Research article

How can investors gain access to the sector?

George Coleman, Savills Regional Investment Advisory EMEA, explores the challenges and opportunities for European investors

The Covid-19 pandemic has affirmed investor interest in the 'meds, beds and sheds' sectors, more formerly known as life science, residential and logistics. In each instance, investors are attracted to the future-proof real estate fundamentals, the surety of income and rental growth forecasts driven by the occupational supply/demand imbalance.

The life science sector, which quietly enjoyed positive growth pre-Covid, has garnered serious attention due to the mission-critical nature of the real estate for its occupiers. That said, there exist high barriers to entry due to the highly fragmented ownership within the sector. Ownership is distributed between private companies, government bodies and research institutions or universities.

Although it is difficult to estimate Europe's life science stock, we expect to see increased development and repurposing strategies that will help to grow the market size. When opportunities are presented, investors must fully understand the triple-helix drivers of a particular location and the local cluster dynamics before making an investment decision. Given the breadth of real estate typology available and the different transaction structures, Savills approaches each investment underwrite uniquely.

Hotly contested open market opportunities will encourage investors to consider off-market sale and leaseback transaction structures to gain sector exposure at more attractive yields whilst avoiding bidding wars

George Coleman, Savills Regional Investment Advisory EMEA

Standard on and off-market real estate transactions will continue to attract significant investor attention given the sheer weight of capital seeking access to the sector. Cambridge Science Park, one of the UK’s flagship life science clusters has seen increased investment activity this year. It is reported that c.£2bn of equity was chasing Legal & General’s sale of five buildings (214–240 Cambridge Science Park) leading to an aggressive bidding process. The assets were marketed at £62m (6.50%) and ultimately sold to Brockton for over £98m (sub 4.50%).

Oxford Properties also made their first acquisition in the European life science sector, securing AstraZeneca’s facility at the Park. The asset was acquired in an off-market transaction from the Local Authorities’ Property Fund for a price reported to be in the region of £45m, reflecting a 3.60% NIY. Savills also managed the sale of One Cambridge Science Park on behalf of LaSalle Investment Management. The Grade A office and R&D facility totals c.7,500 sq m of Grade A office and R&D space and is situated in a prominent position at the entrance of Cambridge Science Park. After significant interest and competitive bidding, the asset was acquired by JP Morgan for £50m, reflecting 4.50% NIY.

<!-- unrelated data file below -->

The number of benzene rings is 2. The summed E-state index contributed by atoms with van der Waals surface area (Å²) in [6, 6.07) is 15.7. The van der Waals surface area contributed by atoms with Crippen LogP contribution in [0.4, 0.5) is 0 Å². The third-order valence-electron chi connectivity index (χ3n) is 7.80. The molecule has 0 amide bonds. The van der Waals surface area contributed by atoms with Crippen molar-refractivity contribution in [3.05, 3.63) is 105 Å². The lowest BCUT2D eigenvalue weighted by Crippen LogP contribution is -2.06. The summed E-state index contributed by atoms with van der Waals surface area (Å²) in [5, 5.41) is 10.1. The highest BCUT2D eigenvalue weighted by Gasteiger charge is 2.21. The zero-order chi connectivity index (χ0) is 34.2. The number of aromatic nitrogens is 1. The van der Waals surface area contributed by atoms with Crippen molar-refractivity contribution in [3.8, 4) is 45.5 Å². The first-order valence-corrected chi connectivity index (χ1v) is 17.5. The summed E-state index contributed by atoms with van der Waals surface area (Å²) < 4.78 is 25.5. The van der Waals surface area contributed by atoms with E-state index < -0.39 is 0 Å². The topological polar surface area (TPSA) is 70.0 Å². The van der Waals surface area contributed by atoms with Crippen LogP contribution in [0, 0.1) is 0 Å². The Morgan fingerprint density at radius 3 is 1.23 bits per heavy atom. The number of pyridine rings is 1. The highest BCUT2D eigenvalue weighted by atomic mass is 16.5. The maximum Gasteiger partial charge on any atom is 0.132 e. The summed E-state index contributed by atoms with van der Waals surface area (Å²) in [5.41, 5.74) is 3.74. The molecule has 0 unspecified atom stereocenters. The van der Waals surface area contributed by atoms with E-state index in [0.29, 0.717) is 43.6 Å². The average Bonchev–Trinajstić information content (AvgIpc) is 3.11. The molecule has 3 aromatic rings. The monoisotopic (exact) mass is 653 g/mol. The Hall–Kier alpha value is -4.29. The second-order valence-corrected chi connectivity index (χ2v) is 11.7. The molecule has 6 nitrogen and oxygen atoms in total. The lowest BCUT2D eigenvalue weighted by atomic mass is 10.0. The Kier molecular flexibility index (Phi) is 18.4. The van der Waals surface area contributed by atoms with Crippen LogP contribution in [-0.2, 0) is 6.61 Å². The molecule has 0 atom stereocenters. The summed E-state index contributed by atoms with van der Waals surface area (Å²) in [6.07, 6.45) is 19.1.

Hotly contested open market opportunities will encourage investors to consider off-market sale and leaseback transaction structures to gain sector exposure at more attractive yields whilst avoiding bidding wars. The specialised configuration of the real estate and covenant issues have previously dissuaded investors from committing to the sector, however, we believe these barriers to entry will be lowered as education surrounding the sector improves. On the other side of the table, sale and leaseback transactions offer life science companies the opportunity to raise capital for their operations and invest in primary business areas.

Fidelity International acquired Astellas Pharma’s R&D facility in Leiden, Netherlands in a part sale and leaseback transaction at the start of the year. Mirai House, a c.14,888 sq m office and laboratory facility located on the pre-eminent Leiden Science Park, is multi-let to three tenants (Astellas, LUMC and NECSTGEN) with a WAULT of c.11.9 years at the time of sale. Fidelity reportedly paid €54m for the asset, reflecting c.5.19% GIY.

Fidelity International acquired Astellas’ facility at Leiden Science Park in January 2021

The European life science sector is characterised by a severe undersupply of high-quality stock and the majority of real estate is tailored to the specific occupier. As the sector evolves and the nuances of life science assets becomes more mainstream, we expect more investors to engage in forward-funding or forward commitment structures with the benefit of a highly resilient end-user. The surety and longevity of income that derives from built-to-suit (BTS) assets will prove highly attractive to investors in the current market.

Rasmala undertook their first acquisition in the Netherlands with the forward commitment to the DuPont Building at Leiden Science Park, which is fully let to Genencor International B.V, a subsidiary of American Chemical Group DuPont. The BTS facility totals 6,588 sq m and comprises 4,001 sq m of laboratory space and 2,587 sq m of office space. Rasmala was advised by Savills from a commercial and technical perspective.

Rasmala Investment Bank acquired Genencor’s facility at Leiden Science Park by way of a forward commitment transaction

Finally, Real Estate Investment Trusts (REIT) provide investors with highly liquid access to the real estate sector. US-based Alexandria REIT focuses on office and laboratory buildings leased to life science tenants in the key clusters throughout the United States. The business model is highly resilient and future-proof owing to the strong tenant base and mission-critical real estate in its ownership. The REIT share price recovered to pre-pandemic levels in July 2020 and has enjoyed strong growth since. Is now the time for a UK-and-European-focussed pure play life science REIT to service the chronically undersupplied and rapidly growing market?

Read the articles within Spotlight: European Life Sciences below.

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